Romanticism Workshop

2017–2018 Events

Friday, October 20 | 12:00 – 2:00 pm

Charles Mahoney, University of Connectictut
Dallying with Romantic Surmise

Attendance by registration only.  You must be logged into your Brown email to register.  Seminar location will accompany pre-circulated reading material.

For so to interpose a little ease,
Let our frail thoughts dally with false surmise.
(Milton, "Lycidas")

"Was it for this . . . ?" "Was I deceived . . . ?" "If this be but a vain belief . . ." "Do I wake or sleep. . . ?"  This is the language of the surmise, a peculiar topos of Romantic writing which variously denominates both mode (lyric interrogation, temporal manipulation, the adjudication of competing truth claims) and mood (querulousness, doubt, conjecture, melancholy).  Charles Mahoney offers that never merely one or the other, the Romantic surmise stages a moment of choice (however tenuous, between one alternative and another) in a protracted moment of deliberation and (more often than not) consolation.  The surmise may be considered as a peculiarly poetic way of proceeding, of sporting with possibility and multiplying a poem's moods, as the poet appears to indulge in fanciful inference and extravagant contrivance.  More comprehensively, surmise may be said to name not merely an isolated imaginative conjecture but more comprehensively the free play of the poetic intelligence itself, as it deliberates which "perhaps" to pursue.  Understood as an imaginative conception neither supported by knowledge nor finally in need of such certainly, the Romantic surmise asks to be read as a topos of twinned illusions, as a formal, poetic space in which a poem makes the time the sport with its fondest dreams, all the while revealing its deliberate and calculating nature as a fiction. 

Charles Mahoney, Professor of English at the University of Connecticut, is the author of Romantics and Renegates: The Poetics of Political Reaction (2003) and the editor of A Companion to Romantic Poetry (2011). 

Friday, November 10 | 12:00 - 2:00pm

Deidre Lynch, Harvard University
Paper Slips:  Album, Archiving, Accident

Attendance by registration only.  You must be logged into your Brown email to register.  Seminar location will accompany pre-circulated reading material.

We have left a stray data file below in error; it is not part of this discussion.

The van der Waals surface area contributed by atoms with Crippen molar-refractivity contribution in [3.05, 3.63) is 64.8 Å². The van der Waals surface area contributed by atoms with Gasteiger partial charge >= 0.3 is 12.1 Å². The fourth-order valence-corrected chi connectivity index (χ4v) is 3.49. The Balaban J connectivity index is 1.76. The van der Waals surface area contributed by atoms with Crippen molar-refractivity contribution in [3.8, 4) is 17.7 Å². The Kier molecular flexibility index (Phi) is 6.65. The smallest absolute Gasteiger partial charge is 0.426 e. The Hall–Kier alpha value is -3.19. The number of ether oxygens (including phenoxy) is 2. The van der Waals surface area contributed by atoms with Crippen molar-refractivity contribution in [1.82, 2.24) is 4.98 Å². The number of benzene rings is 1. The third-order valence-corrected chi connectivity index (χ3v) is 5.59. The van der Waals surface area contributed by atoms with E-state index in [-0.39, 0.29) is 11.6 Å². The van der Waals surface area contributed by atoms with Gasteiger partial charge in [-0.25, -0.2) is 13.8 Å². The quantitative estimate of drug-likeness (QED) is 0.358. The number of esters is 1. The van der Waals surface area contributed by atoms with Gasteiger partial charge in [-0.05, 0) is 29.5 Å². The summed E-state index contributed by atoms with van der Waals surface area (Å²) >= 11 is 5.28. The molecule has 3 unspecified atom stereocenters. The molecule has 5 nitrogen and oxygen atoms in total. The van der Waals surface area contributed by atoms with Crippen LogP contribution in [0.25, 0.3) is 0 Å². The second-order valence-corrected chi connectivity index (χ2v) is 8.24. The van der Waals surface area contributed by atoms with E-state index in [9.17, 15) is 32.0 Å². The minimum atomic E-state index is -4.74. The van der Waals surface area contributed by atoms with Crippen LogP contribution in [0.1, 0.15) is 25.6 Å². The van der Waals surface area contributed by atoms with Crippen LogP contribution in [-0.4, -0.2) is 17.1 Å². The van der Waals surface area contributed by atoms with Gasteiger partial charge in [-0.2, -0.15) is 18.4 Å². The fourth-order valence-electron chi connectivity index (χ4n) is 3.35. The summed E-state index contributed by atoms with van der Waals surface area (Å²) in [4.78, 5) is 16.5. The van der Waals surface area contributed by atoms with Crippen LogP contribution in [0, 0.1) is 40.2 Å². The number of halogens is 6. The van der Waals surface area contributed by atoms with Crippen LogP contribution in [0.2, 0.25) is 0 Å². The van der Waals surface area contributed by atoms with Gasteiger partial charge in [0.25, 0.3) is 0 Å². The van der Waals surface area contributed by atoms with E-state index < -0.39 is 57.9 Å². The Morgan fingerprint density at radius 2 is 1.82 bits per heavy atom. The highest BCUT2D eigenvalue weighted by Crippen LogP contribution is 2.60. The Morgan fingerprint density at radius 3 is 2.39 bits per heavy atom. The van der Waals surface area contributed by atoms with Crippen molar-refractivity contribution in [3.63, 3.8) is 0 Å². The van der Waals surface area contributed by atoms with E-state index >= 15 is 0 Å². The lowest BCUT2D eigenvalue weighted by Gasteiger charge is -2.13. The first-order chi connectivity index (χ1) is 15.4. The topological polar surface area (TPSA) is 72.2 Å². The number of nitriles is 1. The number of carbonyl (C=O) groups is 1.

Exploring home-made books from the Romantic period, the remediation of the print world that occurred in their pages, and the practices of archiving, excerpting, inscribing, transcribing, clipping, and de- and re-contextualizing that underwrote them, “Paper Slips: Album, Archiving, Accident,” offers a new picture of the media ecology in which Romantic literature came to be. At the same time, in its guise as a contribution to a special issue of Studies in Romanticism devoted to “The Matter of the Archive,” this article sets out to trouble some common assumptions about the kinds of emotional investments books prompted in the Romantic period as instruments for preserving and stabilizing the past and as keepsakes and remembrancers in their own right. The assembly of an album or scrapbook, though in some respects a biblio-philic practice, depended on an almost indecent readiness to demolish and remake other people’s books and to conceptualize texts and images, poems and pictures as detachable and re-attachable slips and scraps.  Following Derrida, the media theorist Eivind Røssaak once proposed that the “desire to halt” is the “primordial archival desire.” But the book-making engaging these Romantic-era amateurs was, as they were well aware, doubled by a project of book-disassembly. Their albums and scrapbooks became accordingly, and quite designedly, the vehicle for a contrasting investment in unsettledness and provisionality and for a media theory that insistently twinned cultural preservation with cultural risk. Helping us recognize the limits of the object-centered materialism that often informs book history and archival studies alike, study of the Romantic album can bring to view an understanding of the book as (in Johanna Drucker’s words) “a conditional document”: an object in motion, whose identity is unstable and distributed across time.